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Tuesday, July 13, 2021

I’m irrationally skeptical of mobile banking, but a new breed of check-scanning iPhone apps definitely could sway me:

Earlier this month, JPMorgan Chase updated its iPhone app to let customers electronically deposit checks. To make a deposit, customers photograph the front and back of the check with the phone’s built-in camera, then transmit the image to their account.

I’ve managed to minimize the paper-based payments amongst my accounts receivable, but I still have to run out and deposit the occasional check. Not that that’s a hassle, as practically every street corner around here has a full-service ATM that accepts paper checks for deposit.

In short, I probably don’t really need to snap photos on my iPhone to drop funds into my account. But the concept is so neat that, well, I just wanna. So this is all it takes to throw e-fiscal overcautiousness to the wind…

by Costa Tsiokos, Tue 07/13/2010 10:19pm
Category: Business, Tech, iPhone
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I spent the better part of today getting my Jeep Cherokee repaired, registered, and on the road. I’m not going to go into any detail, because I’m pretty ambivalent to be, once again, a car owner. I’ll just signify the occasion by making note of it in this space.

There is one tidbit of automotive ritual that came up during this process, which I’d never encountered before: Car coining.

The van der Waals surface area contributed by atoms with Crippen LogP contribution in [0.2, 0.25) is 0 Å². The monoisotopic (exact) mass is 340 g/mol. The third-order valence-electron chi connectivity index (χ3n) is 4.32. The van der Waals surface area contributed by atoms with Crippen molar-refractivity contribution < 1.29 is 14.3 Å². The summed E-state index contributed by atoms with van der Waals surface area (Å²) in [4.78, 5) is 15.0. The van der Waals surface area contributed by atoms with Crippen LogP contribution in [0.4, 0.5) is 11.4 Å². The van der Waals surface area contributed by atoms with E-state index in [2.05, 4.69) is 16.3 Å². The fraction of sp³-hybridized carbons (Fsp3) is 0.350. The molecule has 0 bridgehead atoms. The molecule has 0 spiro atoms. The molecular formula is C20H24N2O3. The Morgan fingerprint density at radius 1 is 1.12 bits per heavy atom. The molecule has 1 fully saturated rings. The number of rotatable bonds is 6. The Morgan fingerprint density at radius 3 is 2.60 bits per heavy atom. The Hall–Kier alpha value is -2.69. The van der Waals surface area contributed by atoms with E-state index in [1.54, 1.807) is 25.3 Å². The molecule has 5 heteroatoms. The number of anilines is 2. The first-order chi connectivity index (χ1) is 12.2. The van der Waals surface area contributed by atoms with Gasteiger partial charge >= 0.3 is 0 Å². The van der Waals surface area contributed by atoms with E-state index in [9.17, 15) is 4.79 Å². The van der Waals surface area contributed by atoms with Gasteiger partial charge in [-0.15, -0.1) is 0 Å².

In New Jersey and New York, people often practice ‘car coining’, where they toss a few coins onto the floor of a newly-purchased car, as a sign of good luck. This practice originated as a practical one, linked to toll roads. The New York area has many toll roads, and as a result, many drivers would carry change in their cars. The friends and family of the new car owner would throw coins onto the floor of the new car, so if the driver ever ran out of money, they could reach down and find some extra money on the floor!

I did, indeed, have some coinage tossed into my Cherokee today. It certainly felt like a christening of a newborn (ignoring the fact that this 4×4 is over ten years old). I didn’t bother to count it, but I figure there’s a couple of bucks’ worth of spare change in the Cherokee now, just waiting for me to come upon a money-scraping catastrophe.

Like I said, I’d never heard of this odd little practice before, and I grew up in the tri-state area. It has to be kinda old, as loose change generally won’t cut it for the tolls around the metro area nowadays — you need paper currency (or an E-ZPass) to get through the booths. And lemme tell ya, if someone wants to drop a few $5 and $10 bills onto my floormats, my befuddlement over this heretofore-unknown tradition will quickly pass…

by Costa Tsiokos, Tue 07/13/2010 09:30pm
Category: New Yorkin', Society
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